To my surprise, that Mother’s Day divorce talk last year became an exchange of vows we would uphold if we decided to end the marriage. We said the things that we would say about each other to friends and family. We also said what we would never say about each other. In our darkest, heaviest moments, we were finding only the brightest light in each other.

We also recounted just how much growth we’d experienced together. We’d grown up together. We’d seen the world together. We’d supported each other every step of the way. We’d tried and failed to have children. We were still best friends.

The author and Jesse hiking in Glacier National Park in July 2022.
The author and Jesse hiking in Glacier National Park in July 2022.

The author and Jesse hiking in Glacier National Park in July 2022.

He cradled me in his lap and rubbed my back as he made it clear he did not want to give up on us, but that if he no longer made me happy, then he wouldn’t hold me back from finding a new partner. He finally understood how I felt, which felt like he finally saw me.

While the weight of divorce hung in the air, the marriage felt lighter than ever before.

A controlled burn in your marriage exposes what it’s made of. In our case, it revealed new growth sprouting from the ashes. The trunk was scorched and the branches were scarred, but the roots under the ashes were unshakable. 

What was once in the shadows was exposed to sunlight. The brush was cleared. The truth was exposed. That’s the beauty and the wonder of the truth. You can try to bury it or cover it up, but you can’t burn it. 

And the truth is: You don’t always need a new partner. Sometimes you just need a new relationship. With yourself, first, and then your spouse.

It wasn’t until recently that I stumbled upon Jillian Turecki’s relationship teachings. She has a core belief that when you reconnect with yourself, you reconnect with your partner. She encourages people to look at the parts of themselves that are begging for attention, the areas they’ve neglected and the things they’ve stopped doing. What makes you feel most alive? Do more of that, she says, because “you can only love others when you love yourself first.” That includes “having more fun and spending time apart.”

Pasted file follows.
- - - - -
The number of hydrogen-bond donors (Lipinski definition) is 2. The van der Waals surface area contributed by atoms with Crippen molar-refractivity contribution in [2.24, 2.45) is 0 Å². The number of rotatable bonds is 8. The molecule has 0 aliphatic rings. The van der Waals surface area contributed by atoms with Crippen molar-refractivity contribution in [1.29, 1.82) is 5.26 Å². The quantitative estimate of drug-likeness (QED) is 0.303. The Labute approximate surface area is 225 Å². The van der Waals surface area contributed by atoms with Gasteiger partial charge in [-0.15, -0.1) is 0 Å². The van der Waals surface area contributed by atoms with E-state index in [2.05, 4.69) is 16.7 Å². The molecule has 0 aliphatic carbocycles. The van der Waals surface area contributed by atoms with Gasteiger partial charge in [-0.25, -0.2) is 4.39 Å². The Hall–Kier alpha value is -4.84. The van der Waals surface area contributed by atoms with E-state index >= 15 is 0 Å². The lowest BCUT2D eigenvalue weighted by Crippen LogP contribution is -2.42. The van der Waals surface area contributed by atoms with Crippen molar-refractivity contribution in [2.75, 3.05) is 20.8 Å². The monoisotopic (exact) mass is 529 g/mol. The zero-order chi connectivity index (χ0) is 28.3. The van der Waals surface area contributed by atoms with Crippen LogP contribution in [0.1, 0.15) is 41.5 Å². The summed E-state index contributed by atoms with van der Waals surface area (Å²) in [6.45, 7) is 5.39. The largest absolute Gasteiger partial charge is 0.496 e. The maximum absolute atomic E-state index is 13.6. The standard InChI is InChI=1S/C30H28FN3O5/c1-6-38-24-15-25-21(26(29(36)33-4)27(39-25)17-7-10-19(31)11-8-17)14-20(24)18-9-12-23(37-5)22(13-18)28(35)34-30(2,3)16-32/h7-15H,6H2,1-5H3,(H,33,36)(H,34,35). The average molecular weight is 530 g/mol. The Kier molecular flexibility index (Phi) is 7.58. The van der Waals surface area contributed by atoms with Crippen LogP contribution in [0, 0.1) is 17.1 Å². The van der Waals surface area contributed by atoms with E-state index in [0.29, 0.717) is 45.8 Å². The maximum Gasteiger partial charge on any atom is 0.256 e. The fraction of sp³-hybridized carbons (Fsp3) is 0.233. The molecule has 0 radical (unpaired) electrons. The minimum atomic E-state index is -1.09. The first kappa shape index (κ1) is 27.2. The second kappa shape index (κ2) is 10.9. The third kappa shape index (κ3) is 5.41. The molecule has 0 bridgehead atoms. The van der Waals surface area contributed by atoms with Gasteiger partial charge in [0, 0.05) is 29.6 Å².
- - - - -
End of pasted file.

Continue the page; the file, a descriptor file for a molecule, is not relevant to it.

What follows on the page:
Both times I left for my monthlong getaways, we told only a few of our closest family members and friends. They were worried, and we were defensive. I’ve realized maybe I should worry about them. Maybe they’re ignoring chunks of themselves. Maybe they’re stuck in a spin cycle of believing the conventional wisdom that encourages us to put the marriage and the family before ourselves. Or maybe they’re just scared.

I believe the thing I feared most was also the thing I needed most. Had I stayed under the same roof with Jesse, I’d be more alone today than I ever was during our break. I still have some knots to untie, but I’ll have to unravel them myself.

We both learned that the painful, exhilarating process of exploring the wilderness within ourselves saved our marriage.

This year, Mother’s Day looks different, and better, than we imagined. We’re not out of the woods yet, but we’re in love. And we’re trying again, both for a baby and for our marriage. Whether we’re supposed to or not. 

Turns out, the work does work. It’s just that it’s harder to work on yourself ― to excavate your feelings and desires and dreams ― than to uproot the other areas of your life. And it wasn’t too much to ask for both the freedom and the stability that marriage can offer.

But we had to let each other go first. That’s the thing that keeps us coming back.

After spending more than a decade telling others’ stories on behalf of a Fortune 100 corporation, Chelci Hudson walked away from the comfort of predictable income and steady promotions. Now, she’s choosing purpose over paychecks by running her own consulting business, remixing words on @blackout.poetry.co, volunteering and writing (or rewriting) her own story.